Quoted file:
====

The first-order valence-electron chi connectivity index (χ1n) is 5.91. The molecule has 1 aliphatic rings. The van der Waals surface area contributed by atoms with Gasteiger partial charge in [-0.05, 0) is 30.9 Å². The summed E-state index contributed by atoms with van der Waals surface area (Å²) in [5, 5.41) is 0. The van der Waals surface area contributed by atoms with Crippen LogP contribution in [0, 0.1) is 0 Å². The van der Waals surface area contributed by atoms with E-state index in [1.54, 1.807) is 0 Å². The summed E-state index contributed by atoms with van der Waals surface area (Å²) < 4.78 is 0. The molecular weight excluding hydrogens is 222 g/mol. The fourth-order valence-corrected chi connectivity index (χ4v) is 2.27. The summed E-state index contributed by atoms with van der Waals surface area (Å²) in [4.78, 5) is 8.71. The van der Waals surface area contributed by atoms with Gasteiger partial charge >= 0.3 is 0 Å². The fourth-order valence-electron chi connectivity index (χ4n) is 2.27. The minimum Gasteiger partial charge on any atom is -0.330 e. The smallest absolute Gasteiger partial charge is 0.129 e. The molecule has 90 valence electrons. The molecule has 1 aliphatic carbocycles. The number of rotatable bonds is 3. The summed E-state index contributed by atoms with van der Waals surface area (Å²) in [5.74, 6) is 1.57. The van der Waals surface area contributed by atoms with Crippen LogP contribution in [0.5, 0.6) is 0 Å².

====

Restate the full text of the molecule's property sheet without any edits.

The first-order valence-electron chi connectivity index (χ1n) is 5.91. The molecule has 1 aliphatic rings. The van der Waals surface area contributed by atoms with Gasteiger partial charge in [-0.05, 0) is 30.9 Å². The summed E-state index contributed by atoms with van der Waals surface area (Å²) in [5, 5.41) is 0. The van der Waals surface area contributed by atoms with Crippen LogP contribution in [0, 0.1) is 0 Å². The van der Waals surface area contributed by atoms with E-state index in [1.54, 1.807) is 0 Å². The summed E-state index contributed by atoms with van der Waals surface area (Å²) < 4.78 is 0. The molecular weight excluding hydrogens is 222 g/mol. The fourth-order valence-corrected chi connectivity index (χ4v) is 2.27. The summed E-state index contributed by atoms with van der Waals surface area (Å²) in [4.78, 5) is 8.71. The van der Waals surface area contributed by atoms with Gasteiger partial charge >= 0.3 is 0 Å². The fourth-order valence-electron chi connectivity index (χ4n) is 2.27. The minimum Gasteiger partial charge on any atom is -0.330 e. The smallest absolute Gasteiger partial charge is 0.129 e. The molecule has 90 valence electrons. The molecule has 1 aliphatic carbocycles. The number of rotatable bonds is 3. The summed E-state index contributed by atoms with van der Waals surface area (Å²) in [5.74, 6) is 1.57. The van der Waals surface area contributed by atoms with Crippen LogP contribution in [0.5, 0.6) is 0 Å².